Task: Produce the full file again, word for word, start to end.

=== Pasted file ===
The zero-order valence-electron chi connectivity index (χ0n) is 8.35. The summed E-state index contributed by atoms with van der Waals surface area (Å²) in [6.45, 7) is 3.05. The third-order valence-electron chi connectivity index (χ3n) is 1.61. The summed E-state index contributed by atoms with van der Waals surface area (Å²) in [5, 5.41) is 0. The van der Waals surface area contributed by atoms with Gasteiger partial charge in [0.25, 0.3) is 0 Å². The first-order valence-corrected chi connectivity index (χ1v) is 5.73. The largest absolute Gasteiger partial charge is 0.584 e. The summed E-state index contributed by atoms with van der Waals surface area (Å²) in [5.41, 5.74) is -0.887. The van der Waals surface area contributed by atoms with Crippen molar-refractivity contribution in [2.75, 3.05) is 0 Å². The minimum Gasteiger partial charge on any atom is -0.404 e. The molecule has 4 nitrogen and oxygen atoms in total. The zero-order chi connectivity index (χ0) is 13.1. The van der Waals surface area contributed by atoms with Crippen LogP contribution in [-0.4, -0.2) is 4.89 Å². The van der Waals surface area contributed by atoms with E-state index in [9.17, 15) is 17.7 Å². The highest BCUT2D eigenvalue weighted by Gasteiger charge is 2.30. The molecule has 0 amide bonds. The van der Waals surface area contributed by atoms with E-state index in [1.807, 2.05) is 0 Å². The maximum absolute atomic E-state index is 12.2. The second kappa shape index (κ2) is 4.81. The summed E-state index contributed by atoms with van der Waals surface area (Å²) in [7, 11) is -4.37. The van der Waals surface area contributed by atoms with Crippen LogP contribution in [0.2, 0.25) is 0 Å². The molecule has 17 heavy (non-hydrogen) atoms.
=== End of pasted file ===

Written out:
The zero-order valence-electron chi connectivity index (χ0n) is 8.35. The summed E-state index contributed by atoms with van der Waals surface area (Å²) in [6.45, 7) is 3.05. The third-order valence-electron chi connectivity index (χ3n) is 1.61. The summed E-state index contributed by atoms with van der Waals surface area (Å²) in [5, 5.41) is 0. The van der Waals surface area contributed by atoms with Gasteiger partial charge in [0.25, 0.3) is 0 Å². The first-order valence-corrected chi connectivity index (χ1v) is 5.73. The largest absolute Gasteiger partial charge is 0.584 e. The summed E-state index contributed by atoms with van der Waals surface area (Å²) in [5.41, 5.74) is -0.887. The van der Waals surface area contributed by atoms with Crippen molar-refractivity contribution in [2.75, 3.05) is 0 Å². The minimum Gasteiger partial charge on any atom is -0.404 e. The molecule has 4 nitrogen and oxygen atoms in total. The zero-order chi connectivity index (χ0) is 13.1. The van der Waals surface area contributed by atoms with Crippen LogP contribution in [-0.4, -0.2) is 4.89 Å². The van der Waals surface area contributed by atoms with E-state index in [9.17, 15) is 17.7 Å². The highest BCUT2D eigenvalue weighted by Gasteiger charge is 2.30. The molecule has 0 amide bonds. The van der Waals surface area contributed by atoms with E-state index in [1.807, 2.05) is 0 Å². The maximum absolute atomic E-state index is 12.2. The second kappa shape index (κ2) is 4.81. The summed E-state index contributed by atoms with van der Waals surface area (Å²) in [7, 11) is -4.37. The van der Waals surface area contributed by atoms with Crippen LogP contribution in [0.2, 0.25) is 0 Å². The molecule has 17 heavy (non-hydrogen) atoms.